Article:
Guangxi, a province in southern China previously unable to grow grapes, has now turned into the biggest grape producer in the country and is very likely to subject Taiwanese grape farmers to intense competition in overseas markets, a legislative report said.
Grapes are only one of many kinds of agricultural products in which Taiwan is losing its competitive advantage to China in foreign and even in domestic markets, the report said.
“And it all happened thanks to an outflow of Taiwan’s agricultural expertise, including professionals, plant seeds and planting techniques, to China,” it said.
Among other examples cited in the report was the raising of eels and Taiwan Tilapia.
In the 1980s, Taiwan-raised eels enjoyed a significant market share in Japan, but it fell from a 74 percent market share in 1992 to 43 percent in 2005 and to 4.47 percent in 2009, while China saw its market share in Japan’s imported preserved eels market jump from 21 percent to 95 percent.
Since China overtook Taiwan in 2000 with its exports of Taiwan tilapia to the US and European markets, where Taiwan had been a dominant force, China’s exports of the high-value product are now 20 times higher than those of Taiwan, the report said.
It added that some Taiwanese strains of agricultural products grown or raised in China have also dealt a blow to Taiwanese farmers, as the farmers’ products have been sent back to the country because they were still prohibited from entering China. They included red carrots, pineapples, groupers, black tiger shrimps, abalone, butterfly orchids, carnations and mushrooms.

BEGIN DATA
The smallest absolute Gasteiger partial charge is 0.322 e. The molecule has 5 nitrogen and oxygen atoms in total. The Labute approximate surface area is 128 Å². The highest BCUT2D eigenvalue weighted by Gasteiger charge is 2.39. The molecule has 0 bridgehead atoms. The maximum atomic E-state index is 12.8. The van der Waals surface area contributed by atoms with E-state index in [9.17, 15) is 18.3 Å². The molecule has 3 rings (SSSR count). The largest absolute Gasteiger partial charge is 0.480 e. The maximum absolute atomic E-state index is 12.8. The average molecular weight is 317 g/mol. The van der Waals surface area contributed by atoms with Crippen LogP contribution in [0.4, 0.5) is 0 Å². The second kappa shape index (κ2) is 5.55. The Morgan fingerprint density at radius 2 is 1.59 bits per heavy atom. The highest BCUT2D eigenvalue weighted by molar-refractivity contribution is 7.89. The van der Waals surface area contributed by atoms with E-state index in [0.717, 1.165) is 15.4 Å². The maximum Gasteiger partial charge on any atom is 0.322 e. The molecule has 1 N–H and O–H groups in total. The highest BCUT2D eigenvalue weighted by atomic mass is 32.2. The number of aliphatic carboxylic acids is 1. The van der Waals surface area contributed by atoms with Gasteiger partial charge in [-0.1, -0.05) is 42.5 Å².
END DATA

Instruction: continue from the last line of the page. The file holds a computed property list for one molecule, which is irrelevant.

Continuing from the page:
In the six years since 2006, China has acted “in a more systematic way” to lure Taiwan’s farming sector, with a total of 29 “Development Parks for Taiwan Farmers” established in 14 provinces as of this year, in addition to nine “Cross-Strait Agricultural Cooperative Experimental Zones” that have been set up since 1997, according to the report.
China not only offers Taiwan-funded enterprises in the agricultural parks a set of incentives in land acquisition, tax credits and lending, but also encourages and invites award-winning Taiwanese farmers to visit China through organized tours, or offer them money in exchange for seeds and techniques, the report said.
The report said that the 3,000 hectare Zhangping Yongfu Development Park for Taiwan Farmers, one of six in Fujian Province in southeast China, is being planted with oolong tea, all by Taiwan farmers from Nantou County, a famous tea-producing area, and is being developed into what China calls the “Alishan (阿里山) of China.”
It was estimated by Chinese research institutes that their annual production of oolong tea, which is under cultivation in the Zhangping Yongfu park, could be as high as three-fifths of the amount of high mountain oolong tea produced in Taiwan annually, the report said.
According to the report, based on data from China’s Taiwan Affairs Office, the investment made by Taiwan-funded enterprises in agricultural production in China amounts to US$6.7 billion, far higher than the figure provided by the Investment Commission at the Ministry of Economic Affairs, which was US$4.3 billion.
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